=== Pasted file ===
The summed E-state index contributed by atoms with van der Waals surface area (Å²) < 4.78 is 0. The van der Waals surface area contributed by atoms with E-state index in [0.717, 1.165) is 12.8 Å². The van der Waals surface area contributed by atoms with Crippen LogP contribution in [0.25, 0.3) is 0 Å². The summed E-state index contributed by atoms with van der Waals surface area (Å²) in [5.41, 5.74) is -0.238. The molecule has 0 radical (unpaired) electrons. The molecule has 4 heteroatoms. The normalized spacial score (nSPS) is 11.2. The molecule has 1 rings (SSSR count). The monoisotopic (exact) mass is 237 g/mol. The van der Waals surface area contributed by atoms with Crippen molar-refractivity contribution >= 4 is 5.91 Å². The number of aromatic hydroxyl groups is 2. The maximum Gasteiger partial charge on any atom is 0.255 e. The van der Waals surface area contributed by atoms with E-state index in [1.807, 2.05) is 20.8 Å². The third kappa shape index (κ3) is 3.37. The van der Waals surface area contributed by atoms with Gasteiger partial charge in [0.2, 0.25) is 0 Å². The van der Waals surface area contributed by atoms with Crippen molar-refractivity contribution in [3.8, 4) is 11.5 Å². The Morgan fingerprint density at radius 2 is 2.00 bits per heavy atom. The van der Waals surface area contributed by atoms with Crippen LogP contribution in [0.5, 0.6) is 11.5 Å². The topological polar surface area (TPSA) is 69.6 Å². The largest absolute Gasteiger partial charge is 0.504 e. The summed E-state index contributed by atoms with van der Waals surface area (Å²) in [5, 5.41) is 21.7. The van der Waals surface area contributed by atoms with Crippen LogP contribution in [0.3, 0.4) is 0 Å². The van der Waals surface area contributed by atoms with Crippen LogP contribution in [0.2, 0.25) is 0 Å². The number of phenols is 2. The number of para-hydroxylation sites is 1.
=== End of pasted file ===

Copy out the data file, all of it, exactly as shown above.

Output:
The summed E-state index contributed by atoms with van der Waals surface area (Å²) < 4.78 is 0. The van der Waals surface area contributed by atoms with E-state index in [0.717, 1.165) is 12.8 Å². The van der Waals surface area contributed by atoms with Crippen LogP contribution in [0.25, 0.3) is 0 Å². The summed E-state index contributed by atoms with van der Waals surface area (Å²) in [5.41, 5.74) is -0.238. The molecule has 0 radical (unpaired) electrons. The molecule has 4 heteroatoms. The normalized spacial score (nSPS) is 11.2. The molecule has 1 rings (SSSR count). The monoisotopic (exact) mass is 237 g/mol. The van der Waals surface area contributed by atoms with Crippen molar-refractivity contribution >= 4 is 5.91 Å². The number of aromatic hydroxyl groups is 2. The maximum Gasteiger partial charge on any atom is 0.255 e. The van der Waals surface area contributed by atoms with E-state index in [1.807, 2.05) is 20.8 Å². The third kappa shape index (κ3) is 3.37. The van der Waals surface area contributed by atoms with Gasteiger partial charge in [0.2, 0.25) is 0 Å². The van der Waals surface area contributed by atoms with Crippen molar-refractivity contribution in [3.8, 4) is 11.5 Å². The Morgan fingerprint density at radius 2 is 2.00 bits per heavy atom. The van der Waals surface area contributed by atoms with Crippen LogP contribution in [0.5, 0.6) is 11.5 Å². The topological polar surface area (TPSA) is 69.6 Å². The largest absolute Gasteiger partial charge is 0.504 e. The summed E-state index contributed by atoms with van der Waals surface area (Å²) in [5, 5.41) is 21.7. The van der Waals surface area contributed by atoms with Crippen LogP contribution in [0.3, 0.4) is 0 Å². The van der Waals surface area contributed by atoms with Crippen LogP contribution in [0.2, 0.25) is 0 Å². The number of phenols is 2. The number of para-hydroxylation sites is 1.